Paducah Power System interim general manager Mark Crisson

BRADENTON, Fla. — Kentucky's Paducah Power System plans to investigate selling some of its interest in the troubled Illinois Prairie State coal plant and refinance debt as part of a plan to stabilize finances and provide customers with rate relief.

Those were among the actions taken when a three-year rate recovery plan was approved by the PPS board of directors on Wednesday.

The plan included freezing the amount of the cost adjustment charge that had ranged from 6.5% to 23% between February and June, and irked customers who had also seen base rate increases.

In addition to stabilizing rates, the board took a series of actions designed to strengthen the utility's financial metrics and ensure compliance with bond covenants, according to interim general manager Mark Crisson.

"We're trying to strike a balance between the need to provide rate relief and maintain strong metrics," Crisson told The Bond Buyer. "For it to work, we need to maintain healthy credit ratings and cash balances. We think this plan does both."

The recommendations approved by the board from a 23-page rate recovery plan included hiring a new resource portfolio manager to market PPS's assets and potentially reduce power costs.

Hilliard Lyons was also hired as financial advisor to explore freeing up cash by converting security for debt service reserves to surety bonds.

PPS will try to cut debt costs through a refinancing by the Kentucky Municipal Power Agency, which was created by Paducah Power and Princeton to issue bonds for their ownership interest in Prairie State. KMPA obligations currently amount to 67% of PPS's budget.

A longer range plan includes refinancing some bonds that Paducah Power issued to build a local generating plant in 2008 to provide energy needs at peak times. About $164.25 million in bonds are outstanding.

PPS will also explore selling some assets, including a portion of its ownership in Prairie State, a coal-fired plant in Washington County, Ill., that has been more expensive to build and operate than owners anticipated. The higher costs have been paid by PPS and other communities that bought into the project.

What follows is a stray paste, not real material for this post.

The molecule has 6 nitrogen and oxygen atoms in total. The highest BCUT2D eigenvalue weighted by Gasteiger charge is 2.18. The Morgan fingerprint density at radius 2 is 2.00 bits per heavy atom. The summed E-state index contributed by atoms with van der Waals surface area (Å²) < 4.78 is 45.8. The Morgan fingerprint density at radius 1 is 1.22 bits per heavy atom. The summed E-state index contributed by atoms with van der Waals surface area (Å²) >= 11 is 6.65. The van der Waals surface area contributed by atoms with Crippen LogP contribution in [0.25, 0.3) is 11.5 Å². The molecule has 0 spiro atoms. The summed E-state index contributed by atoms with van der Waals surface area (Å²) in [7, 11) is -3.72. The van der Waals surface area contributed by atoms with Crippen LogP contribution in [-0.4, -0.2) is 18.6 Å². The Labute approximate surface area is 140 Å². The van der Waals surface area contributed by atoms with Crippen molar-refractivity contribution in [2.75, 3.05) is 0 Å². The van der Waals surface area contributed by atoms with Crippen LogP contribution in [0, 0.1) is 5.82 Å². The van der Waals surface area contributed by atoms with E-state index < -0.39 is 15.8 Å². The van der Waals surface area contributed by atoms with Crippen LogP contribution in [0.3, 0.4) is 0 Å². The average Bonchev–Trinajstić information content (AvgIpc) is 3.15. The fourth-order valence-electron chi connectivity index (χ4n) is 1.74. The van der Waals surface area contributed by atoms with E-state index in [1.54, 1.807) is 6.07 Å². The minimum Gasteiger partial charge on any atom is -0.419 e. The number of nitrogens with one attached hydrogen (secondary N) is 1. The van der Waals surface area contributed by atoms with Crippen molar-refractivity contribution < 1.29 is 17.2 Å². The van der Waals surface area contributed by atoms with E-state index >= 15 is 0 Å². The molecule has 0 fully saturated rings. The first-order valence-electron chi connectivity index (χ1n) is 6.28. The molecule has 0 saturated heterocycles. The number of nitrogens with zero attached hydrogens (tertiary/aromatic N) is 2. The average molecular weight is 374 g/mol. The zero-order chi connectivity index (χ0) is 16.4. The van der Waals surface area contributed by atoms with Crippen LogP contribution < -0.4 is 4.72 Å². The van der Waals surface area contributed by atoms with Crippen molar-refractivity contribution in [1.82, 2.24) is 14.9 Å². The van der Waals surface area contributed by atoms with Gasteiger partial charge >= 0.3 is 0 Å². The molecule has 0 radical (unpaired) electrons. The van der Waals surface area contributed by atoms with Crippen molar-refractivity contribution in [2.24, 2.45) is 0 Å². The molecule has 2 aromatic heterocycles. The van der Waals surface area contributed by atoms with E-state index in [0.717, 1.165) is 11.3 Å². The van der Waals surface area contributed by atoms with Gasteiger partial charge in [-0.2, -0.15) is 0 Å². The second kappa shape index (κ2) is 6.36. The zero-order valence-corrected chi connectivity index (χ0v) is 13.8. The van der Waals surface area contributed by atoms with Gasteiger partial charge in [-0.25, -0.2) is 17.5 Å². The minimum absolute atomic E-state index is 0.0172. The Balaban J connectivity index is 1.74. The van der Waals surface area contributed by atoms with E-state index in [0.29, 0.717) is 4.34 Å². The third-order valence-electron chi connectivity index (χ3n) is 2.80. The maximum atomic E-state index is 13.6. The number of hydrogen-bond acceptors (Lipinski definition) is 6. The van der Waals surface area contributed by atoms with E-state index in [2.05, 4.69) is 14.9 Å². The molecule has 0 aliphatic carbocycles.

Paducah Power contracted for 104 megawatts from the Illinois plant, while PPS's power needs are closer to 80 megawatts, Crisson said. PPS also owns other generating facilities, but also needs to purchase power from the market at times particularly since Prairie State has yet to reach 100 % capacity.

"We're very long in terms of our resources," he said. "We're not necessarily saying we'll sell all assets but we want to achieve a different balance between ownership and the purchase of power we need."

Crisson said PPS will schedule meetings in early December in New York to meet with rating agencies to discuss the recovery plan.

Earlier this week, Fitch Ratings placed its A-minus ratings on PPS's debt on rating watch negative citing the system's constrained financial position and reliance on the troubled Illinois Prairie State Energy Campus.

Fitch said that base rate increases from November 2012 until April 2014, intended to align with PPS's cost of service, have not sufficiently supported system metrics at previously projected levels. Moody's Investors Service assigns an A3 rating to the bonds.

Paducah is a city in western Kentucky with a population of 25,000. Fluctuating power rates and lack of a plan to stabilize them led to the resignation of PPS's general manager and several board members in recent weeks.

Crisson, former chief executive officer of the American Public Power Association, came out of retirement as interim manager to help Paducah stabilize costs. The search for a permanent manager is under way.

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